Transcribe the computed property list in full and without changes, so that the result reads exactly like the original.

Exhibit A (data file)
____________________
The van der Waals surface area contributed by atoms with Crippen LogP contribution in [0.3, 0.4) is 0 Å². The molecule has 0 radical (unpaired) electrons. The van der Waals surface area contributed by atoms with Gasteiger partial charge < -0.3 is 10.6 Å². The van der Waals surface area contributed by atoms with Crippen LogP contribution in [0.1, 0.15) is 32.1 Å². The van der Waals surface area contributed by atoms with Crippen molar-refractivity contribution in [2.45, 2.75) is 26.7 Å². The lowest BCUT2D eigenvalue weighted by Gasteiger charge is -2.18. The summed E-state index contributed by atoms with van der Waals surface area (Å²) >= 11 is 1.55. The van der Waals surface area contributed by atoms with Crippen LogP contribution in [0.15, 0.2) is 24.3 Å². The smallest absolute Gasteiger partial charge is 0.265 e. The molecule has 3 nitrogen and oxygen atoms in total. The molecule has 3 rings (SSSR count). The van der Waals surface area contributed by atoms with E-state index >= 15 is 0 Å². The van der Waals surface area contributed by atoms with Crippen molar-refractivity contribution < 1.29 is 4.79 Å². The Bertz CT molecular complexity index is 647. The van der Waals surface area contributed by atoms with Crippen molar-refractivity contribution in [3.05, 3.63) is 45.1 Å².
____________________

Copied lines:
The van der Waals surface area contributed by atoms with Crippen LogP contribution in [0.3, 0.4) is 0 Å². The molecule has 0 radical (unpaired) electrons. The van der Waals surface area contributed by atoms with Gasteiger partial charge < -0.3 is 10.6 Å². The van der Waals surface area contributed by atoms with Crippen LogP contribution in [0.1, 0.15) is 32.1 Å². The van der Waals surface area contributed by atoms with Crippen molar-refractivity contribution in [2.45, 2.75) is 26.7 Å². The lowest BCUT2D eigenvalue weighted by Gasteiger charge is -2.18. The summed E-state index contributed by atoms with van der Waals surface area (Å²) >= 11 is 1.55. The van der Waals surface area contributed by atoms with Crippen LogP contribution in [0.15, 0.2) is 24.3 Å². The smallest absolute Gasteiger partial charge is 0.265 e. The molecule has 3 nitrogen and oxygen atoms in total. The molecule has 3 rings (SSSR count). The van der Waals surface area contributed by atoms with E-state index >= 15 is 0 Å². The van der Waals surface area contributed by atoms with Crippen molar-refractivity contribution < 1.29 is 4.79 Å². The Bertz CT molecular complexity index is 647. The van der Waals surface area contributed by atoms with Crippen molar-refractivity contribution in [3.05, 3.63) is 45.1 Å².